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Front-Line Workers in the Covid-19 Fight Need Unions

William P. Jones is professor of history at the University of Minnesota, the Jerry Wurf Memorial Fund Scholar-in-Residence at the American Federation of State, County and Municipal Employees, President of the Labor and Working-Class History Association and author of The March on Washington: Jobs, Freedom and the Forgotten History of Civil Rights. Protests by garbage collectors, transit and health care workers, grocery clerks and delivery people have called attention to the dangers faced by workers on the front-lines of the coronavirus pandemic. Front-line workers deserve protection, and this demands listening to the specifics of their workplace grievances so they can perform their jobs and m

America's Backbone

At the start of each shift, Eric Jarvis takes a handful of anti-bacterial wipes and sanitizes the equipment he uses at the Packaging Corp. of America mill in Valdosta, Ga. He worries about getting the coronavirus every time he leaves for work, but knows the nation depends on paper workers like him to produce the linerboard that goes into the cardboard boxes used to ship millions of items to stores and homes each day. Jarvis, president of USW Local 646, may not be on the front lines of the pandemic in the same way as nurses and first responders. But he and other manufacturing workers also fulfill a vital role on the nation’s production lines, ensuring that Americans still have the food, medic

In Memoriam: Union Members Lost in COVID-19 Pandemic

NOTE: Further updates to this list will be added to the AFL-CIO In Memoriam page. As the COVID-19 pandemic spreads across the United States, our sisters, brothers and friends in the labor movement are among the first casualties. It is important for us to work together during this crisis to prevent further deaths. It is important to thank those who are doing the work to keep us safe and fed. It is important to remember those who we lost because of the coronavirus. This list includes those deaths we have currently learned of. If you aware of additional union members we should include on this list, please send details to kquinnell@aflcio.org and we will add them to the list. Mario Araujo of Ch

NJ Transit bus union takes coronavirus testing into its own hands, sets up site for members

It was the beginning of April when Orlando Riley heard through word-of-mouth about a lab doing coronavirus testing in Paterson. With dozens and dozens of his members getting sick, Riley, head of the state Amalgamated Transit Union that represents several hundred bus operators, got in touch. Two weeks later he had secured some 250 nasal swab tests. And on Saturday, there was a site set up in Irvington to conduct seven hours of drive-thru testing for any union member, symptomatic or not. As their ranks have fallen ill or died, frontline NJ Transit employees are keeping buses and trains operating — mainly for essential workers — while having inconsistent access early on to personal protective e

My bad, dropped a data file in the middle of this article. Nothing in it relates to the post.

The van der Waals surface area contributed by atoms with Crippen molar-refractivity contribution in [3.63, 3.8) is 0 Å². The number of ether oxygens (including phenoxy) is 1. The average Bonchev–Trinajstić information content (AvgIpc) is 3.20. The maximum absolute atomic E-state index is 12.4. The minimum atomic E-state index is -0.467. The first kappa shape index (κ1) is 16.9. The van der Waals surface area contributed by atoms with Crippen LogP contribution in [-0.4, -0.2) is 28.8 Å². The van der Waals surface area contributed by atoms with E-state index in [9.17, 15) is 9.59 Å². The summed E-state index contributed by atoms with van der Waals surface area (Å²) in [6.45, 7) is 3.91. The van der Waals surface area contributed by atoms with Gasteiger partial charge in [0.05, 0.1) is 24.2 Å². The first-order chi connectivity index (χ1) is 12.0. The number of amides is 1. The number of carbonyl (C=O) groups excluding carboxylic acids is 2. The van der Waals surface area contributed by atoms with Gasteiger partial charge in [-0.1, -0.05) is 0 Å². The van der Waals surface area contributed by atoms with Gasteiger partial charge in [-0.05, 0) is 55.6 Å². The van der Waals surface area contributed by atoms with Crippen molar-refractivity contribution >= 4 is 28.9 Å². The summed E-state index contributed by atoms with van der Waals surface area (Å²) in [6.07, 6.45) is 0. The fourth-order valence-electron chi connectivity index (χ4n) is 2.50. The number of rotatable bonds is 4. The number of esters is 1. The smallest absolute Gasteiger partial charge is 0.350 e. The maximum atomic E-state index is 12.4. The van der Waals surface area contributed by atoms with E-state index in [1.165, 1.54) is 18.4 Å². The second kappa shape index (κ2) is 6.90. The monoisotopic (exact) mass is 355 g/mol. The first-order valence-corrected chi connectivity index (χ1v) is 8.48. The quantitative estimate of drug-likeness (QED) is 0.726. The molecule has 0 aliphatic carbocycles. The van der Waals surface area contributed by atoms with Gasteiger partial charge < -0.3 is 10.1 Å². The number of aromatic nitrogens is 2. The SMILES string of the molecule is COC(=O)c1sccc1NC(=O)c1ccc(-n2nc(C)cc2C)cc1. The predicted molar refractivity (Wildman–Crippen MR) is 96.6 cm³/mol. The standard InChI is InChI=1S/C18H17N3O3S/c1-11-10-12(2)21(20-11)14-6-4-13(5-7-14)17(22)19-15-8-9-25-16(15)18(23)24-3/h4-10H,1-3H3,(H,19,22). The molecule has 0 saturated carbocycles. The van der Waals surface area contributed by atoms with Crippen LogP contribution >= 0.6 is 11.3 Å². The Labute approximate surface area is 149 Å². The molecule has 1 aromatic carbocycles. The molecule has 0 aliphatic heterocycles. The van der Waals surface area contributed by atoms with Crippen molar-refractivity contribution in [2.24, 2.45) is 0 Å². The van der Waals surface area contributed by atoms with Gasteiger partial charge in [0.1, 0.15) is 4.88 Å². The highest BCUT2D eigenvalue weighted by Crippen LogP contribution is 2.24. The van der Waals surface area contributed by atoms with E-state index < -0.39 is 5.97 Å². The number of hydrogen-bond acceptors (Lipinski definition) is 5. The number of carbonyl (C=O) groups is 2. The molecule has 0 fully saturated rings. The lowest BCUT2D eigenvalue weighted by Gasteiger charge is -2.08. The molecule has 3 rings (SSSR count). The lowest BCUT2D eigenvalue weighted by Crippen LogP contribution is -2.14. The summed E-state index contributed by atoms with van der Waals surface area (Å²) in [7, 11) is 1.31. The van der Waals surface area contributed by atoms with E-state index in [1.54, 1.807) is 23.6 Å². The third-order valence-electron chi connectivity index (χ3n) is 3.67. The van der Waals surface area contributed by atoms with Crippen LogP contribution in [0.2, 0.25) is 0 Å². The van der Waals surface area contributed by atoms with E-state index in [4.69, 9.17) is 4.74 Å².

Capitalism Is Failing Its Coronavirus Stress Test—Only Workers Can Turn Things Around

Corporations will only do the right thing if we make them. At this moment of unprecedented crisis, how can we ensure the physical safety and economic health of U.S. workers? According to a recent USA Today op-ed by four national union leaders—“Coronavirus is a stress test for capitalism, and we see encouraging signs”—the answer is partnering with “well-managed companies” who can “lead the recovery by pulling together and finding new ways to protect, pay and retain employees.” We respectfully disagree. Faced with the coronavirus, the only way to protect the lives and livelihoods of working people is through class struggle, not class snuggle. It’s true that some employers have enacted relative

4 Union Leaders: Coronavirus is a Stress Test for Capitalism, and We See Encouraging Signs

Americans should note which companies and politicians stood up for workers in the coronavirus pandemic, and which ones kept expanding the income gap. American businesses will certainly emerge from the coronavirus crisis transformed by the trials of human loss, steep recession and Wall Street collapse. The social fabric of capitalism is undergoing a once-in-a-lifetime stress test. We are seeing the faults with the gig economy and the unfounded faith in finance. We are also seeing strengths in well-managed companies with established relationships with workers. As leaders of labor unions, we believe that all Americans should be paying attention to which companies are preparing to lead the recov

Amalgamated Bank Launches Frontline Workers Fund to Support Responders to COVID-19 Pandemic

Amalgamated Bank (Nasdaq: AMAL) today announced the launch of the Frontline Workers Fund, designed to provide financial support for workers on the frontlines of the COVID-19 pandemic, including nurses and health care workers, grocery workers, cleaning service workers, food service workers, laundry workers in hospitals, and retail workers, amongst others. Resources will go to support: Charitable funds initiated by labor unions to provide health benefits and childcare for workers who have lost their jobs National and local organizations providing personal protective equipment (PPE) to nurses and other frontline workers Domestic workers who are forced into quarantine or need extended paid leave